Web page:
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European Fighter Aircraft

Volume 78: debated on Tuesday 30 April 1985

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asked the Secretary of State for Defence what recent discussions he has had with European aerospace manufacturers about the proposed new European fighter aircraft.


asked the Secretary of State for Defence what recent discussions he has had concerning the European fighter aircraft.

In addition to regular and continuing discussions with British industry, I visited British Aerospace at Warton on 20 March and Dassault, in France, on 2 April. The visits enabled me to see for myself the experimental aircraft programmes on which the companies are engaged. They also provided an opportunity to discuss the work undertaken on the proposed European fighter aircraft. While in France I had a brief meeting with Mr. Hernu. Consultation, national and international, is also taking place regularly and frequently at official level in preparation for the meeting of EFA Defence Ministers, which I shall attend in Rome in mid-May.

Does that mean that the manufacturers in France and British Aerospace are moving closer together regarding the EFA? Will the Secretary of State give us some genuine information about that?

The hon. Gentleman asks a critical question. It is extremely difficult to answer in general terms questions about many different ranges of manufacturing interests. There is no doubt that much more intense discussion is going on at industrial level, especially among the prime contractors, to find a solution to this interesting opportunity.

Is the Secretary of State aware that the Royal Air Force cannot fly reviews or visits, but wants real aircraft? Is he further aware that in 1939 we had "Spits" and Hurricanes? We may not have had enough, but we had them. Does he realise that if he proceeds in this way we shall be short of fighter aircraft at the appropriate time?

That is not the message that I got when we visited British Aerospace. British Aerospace understands the complexities of funding the development of tomorrow's aircraft, and has played a critical role in advising about the options before me.

Will my right hon. Friend give an assurance that he is bearing prominently in mind the serious employment implications of having an early and positive decision about this project, and that it would be a great pity if the skilled teams at present at Warton were dispersed?

I completely agree with my right hon. Friend. There are critical military, industrial and employment issues involved, and we have these in mind.

Will the Secretary of State take this opportunity to say what discussions he has had with European aerospace manufacturers about collaborative projects for helicopters to meet defence needs? Does he agree that although it is true to say that the British helicopter industry will depend on successful European collaboration——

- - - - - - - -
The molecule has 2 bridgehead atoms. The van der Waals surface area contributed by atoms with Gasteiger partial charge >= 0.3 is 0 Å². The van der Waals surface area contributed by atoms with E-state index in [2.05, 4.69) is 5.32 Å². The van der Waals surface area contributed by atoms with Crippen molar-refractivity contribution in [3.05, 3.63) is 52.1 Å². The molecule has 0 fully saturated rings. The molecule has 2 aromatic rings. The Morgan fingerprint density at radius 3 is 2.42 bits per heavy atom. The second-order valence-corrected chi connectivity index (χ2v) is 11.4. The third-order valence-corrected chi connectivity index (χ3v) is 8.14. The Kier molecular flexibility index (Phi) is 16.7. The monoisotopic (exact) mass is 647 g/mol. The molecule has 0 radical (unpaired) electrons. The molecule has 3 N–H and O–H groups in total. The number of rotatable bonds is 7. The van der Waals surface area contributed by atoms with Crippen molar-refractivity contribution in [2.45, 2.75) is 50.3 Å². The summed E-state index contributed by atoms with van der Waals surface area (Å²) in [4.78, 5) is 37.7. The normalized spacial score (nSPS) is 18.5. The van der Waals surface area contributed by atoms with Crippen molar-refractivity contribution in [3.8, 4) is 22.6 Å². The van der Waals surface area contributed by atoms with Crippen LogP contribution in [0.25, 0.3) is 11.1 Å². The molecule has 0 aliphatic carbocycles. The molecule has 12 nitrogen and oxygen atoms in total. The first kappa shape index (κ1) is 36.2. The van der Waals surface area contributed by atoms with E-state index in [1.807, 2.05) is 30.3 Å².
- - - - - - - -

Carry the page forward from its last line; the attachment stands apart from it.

I seek to discover what discussions the Secretary of State has had with European aerospace manufacturers in general.

I congratulate the hon. Gentleman on his brave try. Obviously, I have discussions on the full procurement area, and Europe is trying increasingly to seek solutions of common specification and procurement opportunity. That includes helicopters, and all the other military equipment that we must purchase.

Knowing as he does the imperative of reaching a decision next month when he has his meeting, will my right hon. Friend confirm that the Government's top priority is to produce an air frame and an engine capable of meeting the threat, and that he will not compromise on a lesser solution simply to induce the French to join a project with ourselves, the Italians and the Germans?

Of course, my hon. Friend is correct. We must begin with the threat that we face, but the House will appreciate that all the potential partners to EFA broadly agree about the threat.

Will the Secretary of State take this opportunity to confirm that the role of the aircraft for which he is pressing is the role of the RAF one, that the configuration of the aircraft is the configuration of the RAF one, which is what meets the needs of British industry, and that he is determined to go ahead with the needs of the RAF, and of no one else, as his prime consideration? Will he also take this opportunity to confirm that while we intend to maintain an independent British aircraft manufacturing industry, we intend to do the same for the helicopter industry?

I assure the hon. Gentleman that all those issues are carefully borne in mind, as are the conflicting claims upon the resources of the Ministry of Defence budget from other air force requirements and the requirements of other armed services. A wide range of factors must be taken into account, and the interests of the British aerospace industry will be at the forefront of one's thinking.